|IPv6 Flow Label |20|1 |Bi|0        | equal  | not-sent   ||      |
    |IPv6 Length     |16|1 |Bi|         | ignore | comp-length||      |
    |IPv6 Next Header|8 |1 |Bi|17       | equal  | not-sent   ||      |
    |IPv6 Hop Limit  |8 |1 |Bi|255      | ignore | not-sent   ||      |
    |IPv6 DEVprefix  |64|1 |Bi|FE80::/64| equal  | not-sent   ||      |
    |IPv6 DevIID     |64|1 |Bi|         | ignore | DevIID     ||      |
    |IPv6 APPprefix  |64|1 |Bi|FE80::/64| equal  | not-sent   ||      |
    |IPv6 AppIID     |64|1 |Bi|::1      | equal  | not-sent   ||      |
    +================+==+==+==+=========+========+============++======+
    |UDP DEVport     |16|1 |Bi|123      | equal  | not-sent   ||      |
    |UDP APPport     |16|1 |Bi|124      | equal  | not-sent   ||      |
    |UDP Length      |16|1 |Bi|         | ignore | comp-length||      |
    |UDP checksum    |16|1 |Bi|         | ignore | comp-chk   ||      |
    +================+==+==+==+=========+========+============++======+

    Rule 1
    +----------------+--+--+--+---------+--------+------------++------+
    | Field          |FL|FP|DI| Value   | Match  | Action     || Sent |
    |                |  |  |  |         | Opera. | Action     ||[bits]|



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    +----------------+--+--+--+---------+--------+------------++------+
    |IPv6 version    |4 |1 |Bi|6        | equal  | not-sent   ||      |
    |IPv6 DiffServ   |8 |1 |Bi|0        | equal  | not-sent   ||      |
    |IPv6 Flow Label |20|1 |Bi|0        | equal  | not-sent   ||      |
    |IPv6 Length     |16|1 |Bi|         | ignore | comp-length||      |
    |IPv6 Next Header|8 |1 |Bi|17       | equal  | not-sent   ||      |
    |IPv6 Hop Limit  |8 |1 |Bi|255      | ignore | not-sent   ||      |
    |IPv6 DEVprefix  |64|1 |Bi|[alpha/64, match- |mapping-sent||   1  |
    |                |  |  |  |fe80::/64] mapping|            ||      |
    |IPv6 DevIID     |64|1 |Bi|         | ignore | DevIID     ||      |
    |IPv6 APPprefix  |64|1 |Bi|[beta/64,| match- |mapping-sent||   2  |
    |                |  |  |  |alpha/64,| mapping|            ||      |
    |                |  |  |  |fe80::64]|        |            ||      |
    |IPv6 AppIID     |64|1 |Bi|::1000   | equal  | not-sent   ||      |
    +================+==+==+==+=========+========+============++======+
    |UDP DEVport     |16|1 |Bi|5683     | equal  | not-sent   ||      |
    |UDP APPport     |16|1 |Bi|5683     | equal  | not-sent   ||      |
    |UDP Length      |16|1 |Bi|         | ignore | comp-length||      |
    |UDP checksum    |16|1 |Bi|         | ignore | comp-chk   ||      |
    +================+==+==+==+=========+========+============++======+

    Rule 2
    +----------------+--+--+--+---------+--------+------------++------+
    | Field          |FL|FP|DI| Value   | Match  | Action     || Sent |
    |                |  |  |  |         | Opera. | Action     ||[bits]|
    +----------------+--+--+--+---------+--------+------------++------+
    |IPv6 version    |4 |1 |Bi|6        | equal  | not-sent   ||      |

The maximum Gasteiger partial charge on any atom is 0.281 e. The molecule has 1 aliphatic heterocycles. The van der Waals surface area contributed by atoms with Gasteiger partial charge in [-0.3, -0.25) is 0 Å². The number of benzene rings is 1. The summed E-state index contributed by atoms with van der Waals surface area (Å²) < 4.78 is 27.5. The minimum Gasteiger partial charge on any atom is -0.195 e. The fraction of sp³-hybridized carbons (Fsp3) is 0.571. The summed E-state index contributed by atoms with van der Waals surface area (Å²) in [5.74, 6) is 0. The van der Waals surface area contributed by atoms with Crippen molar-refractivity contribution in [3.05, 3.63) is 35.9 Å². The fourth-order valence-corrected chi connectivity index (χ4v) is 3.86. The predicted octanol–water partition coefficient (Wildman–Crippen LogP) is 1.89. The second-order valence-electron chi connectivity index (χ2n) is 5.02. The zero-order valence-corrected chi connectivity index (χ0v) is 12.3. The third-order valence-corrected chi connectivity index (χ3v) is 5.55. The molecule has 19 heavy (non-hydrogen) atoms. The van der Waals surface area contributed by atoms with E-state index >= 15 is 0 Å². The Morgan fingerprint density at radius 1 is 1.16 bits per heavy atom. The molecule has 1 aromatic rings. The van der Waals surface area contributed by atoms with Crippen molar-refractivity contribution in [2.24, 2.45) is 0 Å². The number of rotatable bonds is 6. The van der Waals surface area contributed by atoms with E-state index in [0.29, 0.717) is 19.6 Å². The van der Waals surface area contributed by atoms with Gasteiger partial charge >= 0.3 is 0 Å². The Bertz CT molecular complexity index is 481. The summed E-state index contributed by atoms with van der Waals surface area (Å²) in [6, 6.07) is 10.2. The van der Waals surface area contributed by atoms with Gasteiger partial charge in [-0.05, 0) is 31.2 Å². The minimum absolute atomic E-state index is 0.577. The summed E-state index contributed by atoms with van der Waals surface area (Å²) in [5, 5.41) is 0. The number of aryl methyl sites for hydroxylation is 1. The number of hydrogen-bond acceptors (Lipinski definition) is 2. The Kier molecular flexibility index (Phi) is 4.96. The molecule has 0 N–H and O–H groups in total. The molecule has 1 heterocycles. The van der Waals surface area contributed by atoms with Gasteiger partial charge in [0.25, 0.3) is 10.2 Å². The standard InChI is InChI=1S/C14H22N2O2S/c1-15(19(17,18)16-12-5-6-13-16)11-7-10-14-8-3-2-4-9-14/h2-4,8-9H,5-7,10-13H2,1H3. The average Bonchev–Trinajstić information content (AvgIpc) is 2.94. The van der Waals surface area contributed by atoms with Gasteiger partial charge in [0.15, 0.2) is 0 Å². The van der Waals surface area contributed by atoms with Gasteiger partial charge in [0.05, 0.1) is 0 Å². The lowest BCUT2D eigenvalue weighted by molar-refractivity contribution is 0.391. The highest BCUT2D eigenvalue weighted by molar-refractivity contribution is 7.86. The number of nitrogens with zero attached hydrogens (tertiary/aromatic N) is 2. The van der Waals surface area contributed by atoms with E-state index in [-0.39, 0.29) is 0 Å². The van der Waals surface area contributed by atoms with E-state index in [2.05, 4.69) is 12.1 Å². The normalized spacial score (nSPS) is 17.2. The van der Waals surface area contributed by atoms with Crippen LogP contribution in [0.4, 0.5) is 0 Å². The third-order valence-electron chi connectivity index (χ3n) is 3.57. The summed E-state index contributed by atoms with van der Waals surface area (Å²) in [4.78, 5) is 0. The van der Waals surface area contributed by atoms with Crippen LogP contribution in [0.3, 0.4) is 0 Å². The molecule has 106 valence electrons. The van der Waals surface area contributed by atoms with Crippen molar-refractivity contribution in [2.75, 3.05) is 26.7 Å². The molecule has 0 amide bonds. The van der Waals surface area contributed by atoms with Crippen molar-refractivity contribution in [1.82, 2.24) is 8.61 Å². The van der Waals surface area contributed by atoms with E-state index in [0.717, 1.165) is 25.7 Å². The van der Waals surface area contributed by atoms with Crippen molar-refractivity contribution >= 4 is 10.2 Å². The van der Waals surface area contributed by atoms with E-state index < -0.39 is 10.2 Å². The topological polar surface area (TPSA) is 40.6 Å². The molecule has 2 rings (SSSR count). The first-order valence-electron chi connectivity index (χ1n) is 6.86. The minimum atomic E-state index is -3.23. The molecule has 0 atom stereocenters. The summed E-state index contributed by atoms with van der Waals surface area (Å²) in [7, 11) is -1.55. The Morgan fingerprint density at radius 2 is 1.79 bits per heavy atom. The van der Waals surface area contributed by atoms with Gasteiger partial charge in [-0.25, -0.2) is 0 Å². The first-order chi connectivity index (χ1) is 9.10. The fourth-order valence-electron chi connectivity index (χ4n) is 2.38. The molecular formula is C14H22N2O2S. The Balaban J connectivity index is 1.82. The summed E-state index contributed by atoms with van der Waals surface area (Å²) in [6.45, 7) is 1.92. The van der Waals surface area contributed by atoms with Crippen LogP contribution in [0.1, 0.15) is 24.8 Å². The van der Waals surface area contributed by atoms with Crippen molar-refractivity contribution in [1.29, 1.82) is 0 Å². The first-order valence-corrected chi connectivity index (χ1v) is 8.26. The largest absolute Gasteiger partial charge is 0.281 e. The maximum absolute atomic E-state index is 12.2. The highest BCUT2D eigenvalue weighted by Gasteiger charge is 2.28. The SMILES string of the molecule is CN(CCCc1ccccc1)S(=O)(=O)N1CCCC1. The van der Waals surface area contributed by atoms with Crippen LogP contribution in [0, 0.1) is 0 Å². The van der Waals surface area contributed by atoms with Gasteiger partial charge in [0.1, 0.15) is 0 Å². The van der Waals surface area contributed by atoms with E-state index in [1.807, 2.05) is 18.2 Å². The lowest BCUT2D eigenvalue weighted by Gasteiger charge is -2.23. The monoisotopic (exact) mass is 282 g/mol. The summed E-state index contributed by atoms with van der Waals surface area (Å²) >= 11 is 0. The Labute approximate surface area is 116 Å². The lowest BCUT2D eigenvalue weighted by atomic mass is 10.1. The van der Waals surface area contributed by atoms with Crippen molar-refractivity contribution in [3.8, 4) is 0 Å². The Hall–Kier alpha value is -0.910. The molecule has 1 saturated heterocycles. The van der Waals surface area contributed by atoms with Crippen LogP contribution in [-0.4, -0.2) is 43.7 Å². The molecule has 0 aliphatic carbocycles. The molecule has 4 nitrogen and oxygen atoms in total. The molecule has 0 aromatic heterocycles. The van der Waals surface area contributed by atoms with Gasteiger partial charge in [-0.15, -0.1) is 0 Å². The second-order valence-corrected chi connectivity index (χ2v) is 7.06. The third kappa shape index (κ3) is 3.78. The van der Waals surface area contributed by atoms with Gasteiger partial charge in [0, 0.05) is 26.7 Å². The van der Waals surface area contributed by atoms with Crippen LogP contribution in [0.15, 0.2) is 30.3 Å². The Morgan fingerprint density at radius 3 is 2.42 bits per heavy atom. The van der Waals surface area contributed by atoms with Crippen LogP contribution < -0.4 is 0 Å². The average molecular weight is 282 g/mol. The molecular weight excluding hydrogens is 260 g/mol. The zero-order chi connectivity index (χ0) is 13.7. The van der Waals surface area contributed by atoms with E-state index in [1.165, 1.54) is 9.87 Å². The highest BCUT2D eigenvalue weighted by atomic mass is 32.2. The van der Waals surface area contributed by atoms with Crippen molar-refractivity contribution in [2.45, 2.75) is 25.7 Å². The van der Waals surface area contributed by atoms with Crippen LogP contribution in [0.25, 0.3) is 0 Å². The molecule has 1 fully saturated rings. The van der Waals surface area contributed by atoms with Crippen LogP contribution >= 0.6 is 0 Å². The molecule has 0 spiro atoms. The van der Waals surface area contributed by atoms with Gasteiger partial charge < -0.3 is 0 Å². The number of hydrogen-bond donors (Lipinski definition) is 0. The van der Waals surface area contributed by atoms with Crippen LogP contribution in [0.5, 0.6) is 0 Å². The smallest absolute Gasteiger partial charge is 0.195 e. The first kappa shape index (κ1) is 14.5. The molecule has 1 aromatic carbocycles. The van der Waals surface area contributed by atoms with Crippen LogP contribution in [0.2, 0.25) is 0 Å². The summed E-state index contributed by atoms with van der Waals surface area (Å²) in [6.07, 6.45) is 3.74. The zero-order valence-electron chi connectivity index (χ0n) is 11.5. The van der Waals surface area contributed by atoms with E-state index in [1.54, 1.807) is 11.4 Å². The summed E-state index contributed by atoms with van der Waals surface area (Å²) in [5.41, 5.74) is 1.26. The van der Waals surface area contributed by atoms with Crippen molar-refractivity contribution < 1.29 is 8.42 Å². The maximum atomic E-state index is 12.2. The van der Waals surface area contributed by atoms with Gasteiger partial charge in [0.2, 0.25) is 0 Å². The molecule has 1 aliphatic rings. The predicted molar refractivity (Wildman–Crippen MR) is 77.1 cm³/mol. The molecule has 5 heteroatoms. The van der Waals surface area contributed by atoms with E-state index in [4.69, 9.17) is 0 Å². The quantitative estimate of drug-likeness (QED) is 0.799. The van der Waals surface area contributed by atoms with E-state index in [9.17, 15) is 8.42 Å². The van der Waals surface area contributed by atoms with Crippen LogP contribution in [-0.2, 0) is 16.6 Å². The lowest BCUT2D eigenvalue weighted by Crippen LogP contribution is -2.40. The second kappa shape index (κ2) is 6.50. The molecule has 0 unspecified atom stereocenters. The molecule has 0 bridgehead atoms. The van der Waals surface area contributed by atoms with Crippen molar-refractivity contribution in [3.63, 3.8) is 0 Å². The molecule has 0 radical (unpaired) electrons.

|IPv6 DiffServ   |8 |1 |Bi|0        | equal  | not-sent   ||      |
    |IPv6 Flow Label |20|1 |Bi|0        | equal  | not-sent   ||      |
    |IPv6 Length     |16|1 |Bi|         | ignore | comp-length||      |
    |IPv6 Next Header|8 |1 |Bi|17       | equal  | not-sent   ||      |
    |IPv6 Hop Limit  |8 |1 |Up|255      | ignore | not-sent   ||      |
    |IPv6 Hop Limit  |8 |1 |Dw|         | ignore | value-sent ||   8  |
    |IPv6 DEVprefix  |64|1 |Bi|alpha/64 | equal  | not-sent   ||      |
    |IPv6 DevIID     |64|1 |Bi|         | ignore | DevIID     ||      |
    |IPv6 APPprefix  |64|1 |Bi|gamma/64 | equal  | not-sent   ||      |
    |IPv6 AppIID     |64|1 |Bi|::1000   | equal  | not-sent   ||      |
    +================+==+==+==+=========+========+============++======+
    |UDP DEVport     |16|1 |Bi|8720     | MSB(12)| LSB        ||   4  |
    |UDP APPport     |16|1 |Bi|8720     | MSB(12)| LSB        ||   4  |
    |UDP Length      |16|1 |Bi|         | ignore | comp-length||      |
    |UDP checksum    |16|1 |Bi|         | ignore | comp-chk   ||      |
    +================+==+==+==+=========+========+============++======+



                         Figure 24: Context Rules




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   All the fields described in the three Rules depicted on Figure 24 are
   present in the IPv6 and UDP headers.  The DevIID-DID value is found
   in the L2 header.

   The second and third Rules use global addresses.  The way the Dev
   learns the prefix is not in the scope of the document.

   The third Rule compresses port numbers to 4 bits.

Appendix B.  Fragmentation Examples

   This section provides examples for the different fragment reliability
   modes specified in this document.

   Figure 25 illustrates the transmission in No-ACK mode of a SCHC
   Packet that needs 11 SCHC Fragments.  FCN is 1 bit wide.

           Sender               Receiver
             |-------FCN=0-------->|
             |-------FCN=0-------->|
             |-------FCN=0-------->|
             |-------FCN=0-------->|
             |-------FCN=0-------->|
             |-------FCN=0-------->|
             |-------FCN=0-------->|
             |-------FCN=0-------->|
             |-------FCN=0-------->|
             |-------FCN=0-------->|
             |-----FCN=1 + MIC --->| Integrity check: success
           (End)

   Figure 25: Transmission in No-ACK mode of a SCHC Packet carried by 11
                              SCHC Fragments

   In the following examples, N (the size of the FCN field) is 3 bits.
   Therefore, the All-1 FCN value is 7.

   Figure 26 illustrates the transmission in ACK-on-Error mode of a SCHC